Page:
Congratulations! You have won an all inclusive cruise to the Caribbean. To claim your prize, simply press 9.
The call of Jesus is not just for a few special people, but for every one of us.
How do you respond to a message like this? Perhaps you’ve gotten an email invitation, or a spam text. Are you eager to claim your prize? Do you call your family and friends to share the good news? Ignore the message? Wonder if it’s some kind of scam?
Again and again throughout his public ministry, Jesus called people to follow him. In his own way, he was just as persistent as any robo call—but his call was and is much more significant and life-changing! Jesus extended a personal invitation—not as some fly-by-night scam, but an invitation to a new way of life that would last forever. The call of Jesus offered a real prize, but in his ministry and teaching, and by his own example, Jesus was also very clear that it carried a real price. More than anything else, his call provoked response—some believed immediately and gladly and invited others to follow; some just as quickly lost interest; others reacted with criticism and anger; others refused and simply walked away.
Young and old, men and women, people who are active in their jobs and people who are sick and struggling with disease, people who may become household names and those who continue to work in obscurity all their lives, those with extra money in the bank and those with no money left at the end of the month, those with a long string of degrees and others without formal education —throughout history and even today, the call of Jesus is not just for a few special people, but for every one of us.
All of those who follow Jesus do so because of who Jesus is, and we learn to know who Jesus is by believing and following. As the early Anabaptist leader Hans Denck wrote: No one can truly know Christ unless they follow him in life.  That was true of the early disciples who learned to know Jesus by spending time with him, listening to his teaching, following his example, and believing in him. Likewise we learn to know Jesus as we believe and follow him with a joyful “yes” in answer to his call.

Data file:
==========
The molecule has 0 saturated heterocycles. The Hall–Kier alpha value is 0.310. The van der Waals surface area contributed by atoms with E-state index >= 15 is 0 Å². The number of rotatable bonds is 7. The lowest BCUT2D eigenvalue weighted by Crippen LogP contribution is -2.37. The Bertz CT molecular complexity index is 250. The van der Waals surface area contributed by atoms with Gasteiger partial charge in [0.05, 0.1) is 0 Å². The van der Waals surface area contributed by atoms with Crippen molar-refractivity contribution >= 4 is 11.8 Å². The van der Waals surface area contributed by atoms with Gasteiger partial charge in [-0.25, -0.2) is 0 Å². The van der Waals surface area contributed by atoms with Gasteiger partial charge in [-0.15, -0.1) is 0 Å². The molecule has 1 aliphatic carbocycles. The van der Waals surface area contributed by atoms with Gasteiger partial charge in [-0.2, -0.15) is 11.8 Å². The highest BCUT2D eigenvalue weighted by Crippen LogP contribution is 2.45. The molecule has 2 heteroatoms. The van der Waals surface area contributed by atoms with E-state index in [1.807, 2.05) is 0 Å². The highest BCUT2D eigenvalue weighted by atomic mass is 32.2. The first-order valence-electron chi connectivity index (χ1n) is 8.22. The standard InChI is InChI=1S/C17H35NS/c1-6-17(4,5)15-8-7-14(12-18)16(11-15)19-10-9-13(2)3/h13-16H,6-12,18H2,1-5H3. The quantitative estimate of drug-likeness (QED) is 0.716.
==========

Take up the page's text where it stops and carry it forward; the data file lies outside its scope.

Adapted from “The Contention that Scripture Says,” in Walter Klaassen, ed., Anabaptism in Outline: Selected Primary Sources (Scottdale, Pa.: Herald Press, 1981), 87.
To think about:
- Hans Denck, a 16th century Anabaptist, said, “No one can truly know Christ unless they follow him in life.” How do understand this statement? Do you think it is true?
- What does following Jesus mean for personal ethics and daily living? Does it really change the way I interact with other people, the way I manage my time, spend my money, the work I do, etc.? How does it challenge the world around me-the world of popular culture, the social, political, and other power structures?
Post your responses…
to these questions or any other thoughts on the Third Way Facebook page. Or write to firstname.lastname@example.org.
This excerpt is from the book Jesus Matters and was written by April Yamasaki with Peter Sensenig.
April Yamasaki is lead pastor of Emmanuel Mennonite Church, Abbotsford, British Columbia. In the books and articles she has written, April has a special interest in exploring how scripture relates to daily life.
Peter Sensenig is a graduate of Palmer Theological Seminary and served as associate pastor at Oxford Circle Mennonite Church in Philadelphia.